“I need to be home by two a.m.,” I said to my drinking companions.
“It’s past two,” they replied.
“Three, then.” I said.

Three a.m. is an hour I know well. Nine a.m. on a Sunday is not an time I often see. But I was up at this hour the very next day to capitalize on a rare earning opportunity for the mid-priced New York City SAT tutor. Mid-priced New York City SAT tutor is a form I take when in need of money with which to buy drinks and fancy sandwiches. If I pound the pavement and overbook my schedule, the autumn can yield just enough funds to pay my way to foreign shores and untold adventures while ensuring that if I’m broke when I return, at least I’m not in horrible debt. If I stick to a reasonable curfew of two a.m., nine the next day is not quite so disagreeable. But as anyone who’s taken the SATs–or for that matter, gone out drinking–knows all too well, keeping track of time is hard.

“Why,” I moaned to my favorite counterman, “Why do we do the things we do?” “Awwwwwww,” he chuckled. “You’ll be all right. Here.” He put two extra lumps of sugar in my espresso and stirred vigorously. I hoped against hope that two lumps of sugar were a miraculous Italian hangover cure.

Unfortunately, they were not. The two lumps of sugar were just two lumps of sugar. With a sweet coffee taste in my mouth, I walked toward the subway, unable to pinpoint the symptoms of my horrible malaise except to say that every aspect of being alive was more painful than I remembered it being the day before.

I emerged in the West Village to quiet and sunshine and visibly richer people beginning their Sunday. Realizing I was early, I wondered what people do when they are early. (I am never early, even when not violently hungover or inebriated in any way. As it becomes increasingly evident to me that I can’t bend time, a growing pool of ridiculous excuses becomes necessary to justify my chronic half-hour of lateness. “L train,” (followed by eye roll and nod) is one of my favorites. “I had to take an international phone call,” is another, though I’m not sure exactly what that’s supposed to mean. So far I’ve held back on what is often the truth, which is, “I injured myself with surprising severity in my own kitchen.”)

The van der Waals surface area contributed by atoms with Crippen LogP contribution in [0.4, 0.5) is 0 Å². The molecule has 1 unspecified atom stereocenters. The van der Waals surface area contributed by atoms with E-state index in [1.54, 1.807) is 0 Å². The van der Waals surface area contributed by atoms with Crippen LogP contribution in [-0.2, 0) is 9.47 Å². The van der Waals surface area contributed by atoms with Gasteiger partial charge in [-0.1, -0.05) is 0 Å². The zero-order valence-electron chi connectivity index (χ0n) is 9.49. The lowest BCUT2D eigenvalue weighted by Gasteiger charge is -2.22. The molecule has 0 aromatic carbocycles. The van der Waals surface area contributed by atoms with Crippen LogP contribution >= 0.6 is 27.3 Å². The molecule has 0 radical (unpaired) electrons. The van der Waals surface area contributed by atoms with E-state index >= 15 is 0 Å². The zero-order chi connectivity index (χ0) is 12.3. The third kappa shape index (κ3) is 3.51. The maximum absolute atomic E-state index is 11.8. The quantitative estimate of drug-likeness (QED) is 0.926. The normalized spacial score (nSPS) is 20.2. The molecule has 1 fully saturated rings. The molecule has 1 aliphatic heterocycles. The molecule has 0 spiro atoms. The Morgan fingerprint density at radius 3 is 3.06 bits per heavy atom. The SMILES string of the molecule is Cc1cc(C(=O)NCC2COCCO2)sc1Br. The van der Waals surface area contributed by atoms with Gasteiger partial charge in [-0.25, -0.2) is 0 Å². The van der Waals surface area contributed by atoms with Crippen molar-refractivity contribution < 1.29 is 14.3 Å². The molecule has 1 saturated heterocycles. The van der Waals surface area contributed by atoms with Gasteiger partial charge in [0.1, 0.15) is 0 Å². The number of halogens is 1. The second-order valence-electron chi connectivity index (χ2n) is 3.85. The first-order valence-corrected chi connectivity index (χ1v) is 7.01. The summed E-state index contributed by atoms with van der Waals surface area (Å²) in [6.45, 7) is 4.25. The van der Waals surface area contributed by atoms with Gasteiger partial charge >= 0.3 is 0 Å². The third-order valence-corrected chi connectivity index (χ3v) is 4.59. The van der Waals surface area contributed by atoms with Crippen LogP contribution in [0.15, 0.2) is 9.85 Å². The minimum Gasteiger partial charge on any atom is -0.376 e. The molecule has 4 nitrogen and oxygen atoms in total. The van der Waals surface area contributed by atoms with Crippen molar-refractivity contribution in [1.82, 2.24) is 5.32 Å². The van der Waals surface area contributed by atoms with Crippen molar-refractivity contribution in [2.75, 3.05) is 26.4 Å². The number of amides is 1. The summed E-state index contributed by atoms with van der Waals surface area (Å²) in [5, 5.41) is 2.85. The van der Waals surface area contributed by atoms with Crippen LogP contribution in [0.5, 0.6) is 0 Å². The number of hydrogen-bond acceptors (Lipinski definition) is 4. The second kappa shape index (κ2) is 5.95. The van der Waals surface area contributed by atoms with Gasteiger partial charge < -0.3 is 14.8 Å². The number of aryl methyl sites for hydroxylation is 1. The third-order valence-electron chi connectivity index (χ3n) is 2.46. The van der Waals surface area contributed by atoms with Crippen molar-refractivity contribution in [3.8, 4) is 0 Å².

When people are early, I decided, they probably go to the nearest park and take a nap. And so began my day of vagrancy, interspersed with posing as a not-violently hungover mid-priced SAT tutor.

There is a lovely park on the corner of 13th Street and Eighth Avenue where I took my first nap. It is often filled with vagrants and this Sunday morning was no exception. Everyone else who was sleeping on the park benches had clearly been there all night. I found an empty bench in the shade and curled up on it. Using my satchel and the Sunday Times as a pillow, I slept for fifteen blissful minutes before the alarm I had set on my cell phone started vibrating and ringing in my jacket pocket. The nearest vagrant stirred, but didn’t wake. I struggled to my feet and encouraged myself in the third person, which I always do when faced with insurmountable tasks. “Steady, Weinstein,” I mumbled. “Just stay upright and the trigonometry will take care of itself.”